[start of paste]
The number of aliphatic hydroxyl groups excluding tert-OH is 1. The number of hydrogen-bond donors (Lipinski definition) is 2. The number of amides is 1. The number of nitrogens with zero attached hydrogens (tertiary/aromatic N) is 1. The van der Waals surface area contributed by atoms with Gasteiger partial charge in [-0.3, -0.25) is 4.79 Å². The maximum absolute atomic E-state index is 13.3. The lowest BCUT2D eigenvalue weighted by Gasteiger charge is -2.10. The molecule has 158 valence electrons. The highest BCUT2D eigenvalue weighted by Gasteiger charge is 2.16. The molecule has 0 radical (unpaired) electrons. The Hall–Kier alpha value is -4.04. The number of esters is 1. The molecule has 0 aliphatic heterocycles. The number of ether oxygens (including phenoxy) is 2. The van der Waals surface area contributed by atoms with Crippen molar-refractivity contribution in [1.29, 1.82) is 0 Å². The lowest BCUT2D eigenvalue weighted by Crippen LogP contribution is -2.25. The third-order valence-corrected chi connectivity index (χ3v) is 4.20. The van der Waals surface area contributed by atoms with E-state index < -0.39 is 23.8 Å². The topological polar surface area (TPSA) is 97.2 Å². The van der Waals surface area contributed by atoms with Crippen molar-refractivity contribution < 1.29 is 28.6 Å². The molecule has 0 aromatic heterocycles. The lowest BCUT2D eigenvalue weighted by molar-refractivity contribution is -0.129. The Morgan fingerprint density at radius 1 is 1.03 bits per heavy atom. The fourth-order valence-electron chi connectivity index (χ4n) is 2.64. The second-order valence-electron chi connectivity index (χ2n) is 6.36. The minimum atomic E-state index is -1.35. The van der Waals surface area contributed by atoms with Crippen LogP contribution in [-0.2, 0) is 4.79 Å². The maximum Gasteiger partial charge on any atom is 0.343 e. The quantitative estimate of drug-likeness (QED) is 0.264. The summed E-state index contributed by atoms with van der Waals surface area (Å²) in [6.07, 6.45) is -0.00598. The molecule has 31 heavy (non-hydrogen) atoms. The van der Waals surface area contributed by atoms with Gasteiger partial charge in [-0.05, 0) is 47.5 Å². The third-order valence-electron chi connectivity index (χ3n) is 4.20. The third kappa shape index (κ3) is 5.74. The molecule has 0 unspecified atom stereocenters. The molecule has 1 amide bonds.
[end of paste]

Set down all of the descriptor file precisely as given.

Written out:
The number of aliphatic hydroxyl groups excluding tert-OH is 1. The number of hydrogen-bond donors (Lipinski definition) is 2. The number of amides is 1. The number of nitrogens with zero attached hydrogens (tertiary/aromatic N) is 1. The van der Waals surface area contributed by atoms with Gasteiger partial charge in [-0.3, -0.25) is 4.79 Å². The maximum absolute atomic E-state index is 13.3. The lowest BCUT2D eigenvalue weighted by Gasteiger charge is -2.10. The molecule has 158 valence electrons. The highest BCUT2D eigenvalue weighted by Gasteiger charge is 2.16. The molecule has 0 radical (unpaired) electrons. The Hall–Kier alpha value is -4.04. The number of esters is 1. The molecule has 0 aliphatic heterocycles. The number of ether oxygens (including phenoxy) is 2. The van der Waals surface area contributed by atoms with Crippen molar-refractivity contribution in [1.29, 1.82) is 0 Å². The lowest BCUT2D eigenvalue weighted by Crippen LogP contribution is -2.25. The third-order valence-corrected chi connectivity index (χ3v) is 4.20. The van der Waals surface area contributed by atoms with E-state index < -0.39 is 23.8 Å². The topological polar surface area (TPSA) is 97.2 Å². The van der Waals surface area contributed by atoms with Crippen molar-refractivity contribution < 1.29 is 28.6 Å². The molecule has 0 aromatic heterocycles. The lowest BCUT2D eigenvalue weighted by molar-refractivity contribution is -0.129. The Morgan fingerprint density at radius 1 is 1.03 bits per heavy atom. The fourth-order valence-electron chi connectivity index (χ4n) is 2.64. The second-order valence-electron chi connectivity index (χ2n) is 6.36. The minimum atomic E-state index is -1.35. The van der Waals surface area contributed by atoms with Crippen LogP contribution in [-0.2, 0) is 4.79 Å². The maximum Gasteiger partial charge on any atom is 0.343 e. The quantitative estimate of drug-likeness (QED) is 0.264. The summed E-state index contributed by atoms with van der Waals surface area (Å²) in [6.07, 6.45) is -0.00598. The molecule has 31 heavy (non-hydrogen) atoms. The van der Waals surface area contributed by atoms with Gasteiger partial charge in [-0.05, 0) is 47.5 Å². The third-order valence-electron chi connectivity index (χ3n) is 4.20. The third kappa shape index (κ3) is 5.74. The molecule has 0 unspecified atom stereocenters. The molecule has 1 amide bonds.